CLARKSBURG W.Va. (WBOY) — Hurricane Ian made landfall as a Category 4 hurricane along Florida’s western coast near Cayo Costa Island at 3:05 p.m. on Wednesday, Sept. 28.
At landfall, maximum sustained winds were at 150 mph. High winds, heavy rains, and catastrophic storm surge will all play a factor throughout the state of Florida over the next few days along with significant power outages, and historic flooding expected to take place as it moves slowly across the Florida peninsula.
This storm is tied as the strongest storm to ever hit the western side of the Florida Peninsula and will be in the top five storms to ever hit the Florida peninsula. As of 8:00 p.m. Wednesday, more than 1.7 million customers were without power according to poweroutage.us.
As Ian advances across the Florida Peninsula, it is expected to weaken to a Category 1 hurricane before moving into the Atlantic. Ian will then make a turn back towards the west and make landfall somewhere along the Georgia/South Carolina coast. Hurricane Watches, Tropical Storm Watches and Warnings, along with Gale Warnings have been issued through Oct. 4 along the eastern seaboard.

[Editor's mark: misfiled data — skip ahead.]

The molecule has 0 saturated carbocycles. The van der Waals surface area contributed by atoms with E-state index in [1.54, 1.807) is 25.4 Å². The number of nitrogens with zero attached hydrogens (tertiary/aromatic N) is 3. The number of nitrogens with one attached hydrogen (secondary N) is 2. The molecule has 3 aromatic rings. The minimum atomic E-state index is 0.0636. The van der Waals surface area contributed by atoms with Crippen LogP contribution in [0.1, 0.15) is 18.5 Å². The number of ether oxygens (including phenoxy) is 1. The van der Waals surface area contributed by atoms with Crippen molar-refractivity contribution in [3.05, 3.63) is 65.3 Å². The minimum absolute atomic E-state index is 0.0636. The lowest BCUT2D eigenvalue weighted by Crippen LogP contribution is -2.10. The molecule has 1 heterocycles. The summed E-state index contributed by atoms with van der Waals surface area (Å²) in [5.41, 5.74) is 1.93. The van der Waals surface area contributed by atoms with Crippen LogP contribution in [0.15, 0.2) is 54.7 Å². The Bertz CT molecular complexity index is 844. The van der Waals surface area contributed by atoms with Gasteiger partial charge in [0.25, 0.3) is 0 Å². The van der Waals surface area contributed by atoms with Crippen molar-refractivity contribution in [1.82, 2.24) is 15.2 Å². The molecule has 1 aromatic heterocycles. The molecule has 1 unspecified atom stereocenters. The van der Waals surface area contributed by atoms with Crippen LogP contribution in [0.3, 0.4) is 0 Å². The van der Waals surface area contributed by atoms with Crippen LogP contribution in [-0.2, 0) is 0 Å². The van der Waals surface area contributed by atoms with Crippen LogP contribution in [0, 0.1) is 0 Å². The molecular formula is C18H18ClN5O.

As for us here in north central West Virginia, we will begin to see impacts from Ian late Friday night into early Saturday morning. Once Ian arrives in our region, it will have weakened substantially, but will still impact our weather. Heavy rainfall, strong winds, localized flash flooding and an isolated tornado risk can not be ruled out.
As Ian advances close to our region, we will have a better look at the impacts that we will be seeing. Continue to stick with the StormTracker 12 team for the latest updates as Ian continues to move toward our region.